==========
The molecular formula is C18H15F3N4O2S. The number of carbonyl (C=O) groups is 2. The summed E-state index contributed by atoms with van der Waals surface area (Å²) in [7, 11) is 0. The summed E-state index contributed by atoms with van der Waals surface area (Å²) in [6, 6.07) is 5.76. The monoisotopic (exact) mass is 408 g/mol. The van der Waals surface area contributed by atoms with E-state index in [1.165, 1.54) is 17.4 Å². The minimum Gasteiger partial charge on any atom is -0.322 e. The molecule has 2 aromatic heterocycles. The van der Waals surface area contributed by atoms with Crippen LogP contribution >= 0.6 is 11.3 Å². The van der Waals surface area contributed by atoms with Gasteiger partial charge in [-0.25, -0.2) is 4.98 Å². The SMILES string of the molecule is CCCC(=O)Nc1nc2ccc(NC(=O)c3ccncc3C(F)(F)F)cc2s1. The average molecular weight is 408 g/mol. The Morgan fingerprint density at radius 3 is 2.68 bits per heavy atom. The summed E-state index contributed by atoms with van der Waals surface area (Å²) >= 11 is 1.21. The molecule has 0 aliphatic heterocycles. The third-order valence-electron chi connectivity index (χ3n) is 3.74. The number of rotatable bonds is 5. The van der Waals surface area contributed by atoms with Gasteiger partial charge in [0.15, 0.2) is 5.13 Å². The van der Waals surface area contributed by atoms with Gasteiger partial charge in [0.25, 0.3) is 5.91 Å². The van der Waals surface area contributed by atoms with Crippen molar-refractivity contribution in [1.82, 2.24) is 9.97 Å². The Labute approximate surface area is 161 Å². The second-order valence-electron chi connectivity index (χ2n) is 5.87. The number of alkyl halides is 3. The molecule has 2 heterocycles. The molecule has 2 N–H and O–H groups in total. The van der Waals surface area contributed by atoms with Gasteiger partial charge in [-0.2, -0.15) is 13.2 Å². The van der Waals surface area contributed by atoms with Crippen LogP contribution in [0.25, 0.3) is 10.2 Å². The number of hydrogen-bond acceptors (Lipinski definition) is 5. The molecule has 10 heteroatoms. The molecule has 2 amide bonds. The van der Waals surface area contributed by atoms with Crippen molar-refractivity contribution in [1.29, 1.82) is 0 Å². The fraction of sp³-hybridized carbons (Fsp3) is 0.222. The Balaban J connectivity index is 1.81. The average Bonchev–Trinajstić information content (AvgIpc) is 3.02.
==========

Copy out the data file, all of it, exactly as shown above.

The molecular formula is C18H15F3N4O2S. The number of carbonyl (C=O) groups is 2. The summed E-state index contributed by atoms with van der Waals surface area (Å²) in [7, 11) is 0. The summed E-state index contributed by atoms with van der Waals surface area (Å²) in [6, 6.07) is 5.76. The monoisotopic (exact) mass is 408 g/mol. The van der Waals surface area contributed by atoms with E-state index in [1.165, 1.54) is 17.4 Å². The minimum Gasteiger partial charge on any atom is -0.322 e. The molecule has 2 aromatic heterocycles. The van der Waals surface area contributed by atoms with Crippen LogP contribution >= 0.6 is 11.3 Å². The van der Waals surface area contributed by atoms with Gasteiger partial charge in [-0.25, -0.2) is 4.98 Å². The SMILES string of the molecule is CCCC(=O)Nc1nc2ccc(NC(=O)c3ccncc3C(F)(F)F)cc2s1. The average molecular weight is 408 g/mol. The Morgan fingerprint density at radius 3 is 2.68 bits per heavy atom. The summed E-state index contributed by atoms with van der Waals surface area (Å²) >= 11 is 1.21. The molecule has 0 aliphatic heterocycles. The third-order valence-electron chi connectivity index (χ3n) is 3.74. The number of rotatable bonds is 5. The van der Waals surface area contributed by atoms with Gasteiger partial charge in [0.15, 0.2) is 5.13 Å². The van der Waals surface area contributed by atoms with Gasteiger partial charge in [0.25, 0.3) is 5.91 Å². The van der Waals surface area contributed by atoms with Crippen molar-refractivity contribution in [1.82, 2.24) is 9.97 Å². The Labute approximate surface area is 161 Å². The second-order valence-electron chi connectivity index (χ2n) is 5.87. The number of alkyl halides is 3. The molecule has 2 heterocycles. The molecule has 2 N–H and O–H groups in total. The van der Waals surface area contributed by atoms with Gasteiger partial charge in [-0.2, -0.15) is 13.2 Å². The van der Waals surface area contributed by atoms with Crippen LogP contribution in [0.25, 0.3) is 10.2 Å². The number of hydrogen-bond acceptors (Lipinski definition) is 5. The molecule has 10 heteroatoms. The molecule has 2 amide bonds. The van der Waals surface area contributed by atoms with Crippen molar-refractivity contribution in [1.29, 1.82) is 0 Å². The fraction of sp³-hybridized carbons (Fsp3) is 0.222. The Balaban J connectivity index is 1.81. The average Bonchev–Trinajstić information content (AvgIpc) is 3.02.